Conversations in Reformed biblical theology

covenant theology (2)

Covenant, election and salvation

Is the covenant between God and man to be identified with election unto eternal salvation? Is it to be construed rather as something only very loosely related to salvation? Or is it to be viewed in yet a different manner? This issue has been answered in many ways by different Reformed thinkers over the centuries.

In Scripture, God is unafraid to call His covenant people His "elect." This does not mean that covenant and election (in the sense usually understood) are identical. Rather, because Christ is the preeminent Elect One, all those in Him are addressed by God as His chosen ones. This address is historical and not identical with the eternal decree of predestination to eternal glory. Thus, even though the apostles wrote to churches which doubtless contained members who were not chosen to eternal glory, nonetheless they identified their readers as the elect of God, because they really were a part of the body of the Elect One. This does not lead to false confidence, because these same writers, in the same epistles, provided warnings regarding the necessity of persevering in faith (e.g. 1 Cor 9.24-27). Ultimate benefit, arriving at the final goal of eternal glory, will only come about by way of one route: persevering faith granted and renewed by preserving grace.

To whom does the covenant of grace belong? Closely related and intertwined with the issue of the relationship between covenant and election is the question of who really belongs to the covenant, and to what degree. Numerous writers argue that according to Scripture and early Reformed theology, the covenant embraces a visible community. (Hence, this question relates too to that of the Church.)

In Scripture, there is a much more marked connection between God and an identifiable community than is frequently made today. God associates His name with even wicked people in a remarkable fashion. For example, in 2 Chronicles 36.15-16, we are told that God “had compassion on His people,” but that “they mocked the messengers of God, despised His words, and scoffed at His prophets, until the wrath of the LORD arose against His people, till there was no remedy” (NKJV). Even though Judah in this instance was under divine wrath, they were identified as God’s. His name was upon them by virtue of His covenant.

Nor is this a situation unique to the Old Testament, as is sometimes suggested. Peter says that false teachers will “deny the Lord who bought them” (2 Peter 2.1), implying some kind of redemptive connection between Jesus and teachers who stray from the truth. Likewise, in 1 Corinthians 10, Paul employs the wilderness generation of Israel, which fell under divine judgment, as “types” (Greek tupoi - a word which refers to something which sets a pattern) for the present people of God (1 Cor 10.6, 11), who are therefore to take the warning to heart, not to imitate them. Just as Israel was baptized into Moses, ate spiritual food and drank spiritual drink - and in fact partook of Christ (1 Cor 10.4) - and yet perished, so the present people of God are to take heed lest they fall (1 Cor 10.12).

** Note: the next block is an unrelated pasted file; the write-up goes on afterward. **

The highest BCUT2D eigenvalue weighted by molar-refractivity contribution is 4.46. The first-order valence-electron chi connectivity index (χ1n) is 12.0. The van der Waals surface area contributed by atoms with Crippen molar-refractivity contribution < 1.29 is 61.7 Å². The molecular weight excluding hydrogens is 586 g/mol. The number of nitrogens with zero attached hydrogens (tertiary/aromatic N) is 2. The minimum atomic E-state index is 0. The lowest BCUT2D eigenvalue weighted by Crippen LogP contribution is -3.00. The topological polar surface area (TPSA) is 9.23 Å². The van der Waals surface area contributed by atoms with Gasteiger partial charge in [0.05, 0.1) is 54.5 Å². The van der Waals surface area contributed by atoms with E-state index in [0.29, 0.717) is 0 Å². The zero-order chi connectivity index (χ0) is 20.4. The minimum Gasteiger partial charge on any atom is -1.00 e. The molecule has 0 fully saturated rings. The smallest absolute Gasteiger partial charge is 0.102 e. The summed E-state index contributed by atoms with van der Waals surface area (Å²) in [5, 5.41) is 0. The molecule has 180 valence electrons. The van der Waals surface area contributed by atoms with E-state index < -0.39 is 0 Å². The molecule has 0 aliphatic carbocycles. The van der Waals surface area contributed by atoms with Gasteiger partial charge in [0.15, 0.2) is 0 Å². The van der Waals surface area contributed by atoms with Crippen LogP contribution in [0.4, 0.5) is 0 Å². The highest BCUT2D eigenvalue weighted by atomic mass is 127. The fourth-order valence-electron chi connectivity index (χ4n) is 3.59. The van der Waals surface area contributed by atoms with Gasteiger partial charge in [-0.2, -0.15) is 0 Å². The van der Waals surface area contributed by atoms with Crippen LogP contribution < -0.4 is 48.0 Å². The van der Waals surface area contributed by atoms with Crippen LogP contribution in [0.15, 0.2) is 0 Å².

Disclaimer: inclusion of material in the bibliography implies neither endorsement of all views expressed in the material, nor that the author of the material endorses (or, if deceased, would have endorsed) the views of this web site. The criterion for inclusion of material in this list is genuine helpfulness to the discussion, not uniformity of viewpoint.

John Barach: “Covenant and Election.” (In The Federal Vision; Steve Wilkins and Duane Garner, eds. Monroe, LA:  Athanasius Press, 2004, pp. 15-44.) A pastoral reflection upon how Scripture addresses the people of God, and a plea to do our preaching and theologizing in imitation of that pattern.

John Calvin, “Special and Common Election.” An excerpt.

Tim Gallant: “Covenant and Election:  A Brief Introduction to Various Views.” A very succinct overview to issues under discussion.

Thomas Goodwin:  “The Covenant Seed: That the Children of Believing Parents Are Included in the Covenant.” An argument from a well-known Puritan regarding the status of believers’ children.

Peter A. Lillback: The Binding of God:  Calvin’s Role in the Development of Covenant Theology. (Grand Rapids: Baker Academic, 2001.) A highly important study in the original sources, tracing the genesis and shape of early covenant theology.  The section on Zwingli is particularly pertinent to the question of the relationship between covenant and election.

Rich Lusk: “Covenant and Election FAQs.” Responses to various frequent objections or questions raised by the relationship between covenant and election.

Dr. J. Van Genderen: Covenant and Election. (C. Pronk, trans.  Neerlandia, AB: Inheritance, 1995.) Argues that covenant and election are related but not to be identified.


What then of Esau if he had died as an infant? Would your judgment place him among the elect? Yes. Then does election remain sure? It does. And rejection remains also. But listen. If Esau had died an infant he would doubtless have been elect. For if he had died then there would have been the seal of election, for the Lord would not have rejected him eternally. But since he lived and was of the non-elect, he so lived that we see in the fruit of his unfaith that he was rejected by the Lord.

- Ulrich Zwingli, Refutation of the Tricks of the Anabaptists 1527

But he makes a special covenant with Isaac, which rises above the world and this frail life: not for the sake of cutting Ishmael off from the hope of eternal life, but in order to teach him that salvation is to be sought from the race of Isaac, where it really dwells.

- John Calvin, Commentaries on Genesis at 17.20